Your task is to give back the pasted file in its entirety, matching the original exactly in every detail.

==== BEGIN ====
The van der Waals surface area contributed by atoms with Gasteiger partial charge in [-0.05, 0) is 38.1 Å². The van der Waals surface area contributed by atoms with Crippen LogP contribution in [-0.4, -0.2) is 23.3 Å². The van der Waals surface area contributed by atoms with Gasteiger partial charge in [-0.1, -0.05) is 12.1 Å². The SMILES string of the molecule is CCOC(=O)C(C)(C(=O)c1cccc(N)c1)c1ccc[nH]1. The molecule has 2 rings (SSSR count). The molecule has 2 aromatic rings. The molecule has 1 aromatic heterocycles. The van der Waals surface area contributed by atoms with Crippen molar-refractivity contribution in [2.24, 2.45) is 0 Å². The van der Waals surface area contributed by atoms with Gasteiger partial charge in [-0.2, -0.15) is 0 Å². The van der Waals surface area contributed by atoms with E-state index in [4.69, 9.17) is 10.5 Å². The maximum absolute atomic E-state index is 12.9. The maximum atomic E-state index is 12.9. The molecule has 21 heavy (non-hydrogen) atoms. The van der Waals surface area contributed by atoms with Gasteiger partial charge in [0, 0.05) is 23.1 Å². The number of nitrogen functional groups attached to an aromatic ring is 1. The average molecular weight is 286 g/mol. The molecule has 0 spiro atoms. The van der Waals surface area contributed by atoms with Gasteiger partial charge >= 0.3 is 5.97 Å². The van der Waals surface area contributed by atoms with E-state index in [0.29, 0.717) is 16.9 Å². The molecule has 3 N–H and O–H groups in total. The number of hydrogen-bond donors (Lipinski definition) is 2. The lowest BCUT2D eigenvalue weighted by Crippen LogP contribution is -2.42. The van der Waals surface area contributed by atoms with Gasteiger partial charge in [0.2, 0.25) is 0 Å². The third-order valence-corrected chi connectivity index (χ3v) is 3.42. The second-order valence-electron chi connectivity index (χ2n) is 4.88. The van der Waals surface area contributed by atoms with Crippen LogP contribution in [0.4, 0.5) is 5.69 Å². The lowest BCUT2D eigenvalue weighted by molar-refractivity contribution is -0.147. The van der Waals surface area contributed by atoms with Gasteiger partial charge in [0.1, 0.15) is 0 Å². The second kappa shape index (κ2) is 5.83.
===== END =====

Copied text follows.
The van der Waals surface area contributed by atoms with Gasteiger partial charge in [-0.05, 0) is 38.1 Å². The van der Waals surface area contributed by atoms with Crippen LogP contribution in [-0.4, -0.2) is 23.3 Å². The van der Waals surface area contributed by atoms with Gasteiger partial charge in [-0.1, -0.05) is 12.1 Å². The SMILES string of the molecule is CCOC(=O)C(C)(C(=O)c1cccc(N)c1)c1ccc[nH]1. The molecule has 2 rings (SSSR count). The molecule has 2 aromatic rings. The molecule has 1 aromatic heterocycles. The van der Waals surface area contributed by atoms with Crippen molar-refractivity contribution in [2.24, 2.45) is 0 Å². The van der Waals surface area contributed by atoms with Gasteiger partial charge in [-0.2, -0.15) is 0 Å². The van der Waals surface area contributed by atoms with E-state index in [4.69, 9.17) is 10.5 Å². The maximum absolute atomic E-state index is 12.9. The maximum atomic E-state index is 12.9. The molecule has 21 heavy (non-hydrogen) atoms. The van der Waals surface area contributed by atoms with Gasteiger partial charge in [0, 0.05) is 23.1 Å². The number of nitrogen functional groups attached to an aromatic ring is 1. The average molecular weight is 286 g/mol. The molecule has 0 spiro atoms. The van der Waals surface area contributed by atoms with Gasteiger partial charge >= 0.3 is 5.97 Å². The van der Waals surface area contributed by atoms with E-state index in [0.29, 0.717) is 16.9 Å². The molecule has 3 N–H and O–H groups in total. The number of hydrogen-bond donors (Lipinski definition) is 2. The lowest BCUT2D eigenvalue weighted by Crippen LogP contribution is -2.42. The van der Waals surface area contributed by atoms with Gasteiger partial charge in [0.2, 0.25) is 0 Å². The third-order valence-corrected chi connectivity index (χ3v) is 3.42. The second-order valence-electron chi connectivity index (χ2n) is 4.88. The van der Waals surface area contributed by atoms with Crippen LogP contribution in [0.4, 0.5) is 5.69 Å². The lowest BCUT2D eigenvalue weighted by molar-refractivity contribution is -0.147. The van der Waals surface area contributed by atoms with Gasteiger partial charge in [0.1, 0.15) is 0 Å². The second kappa shape index (κ2) is 5.83.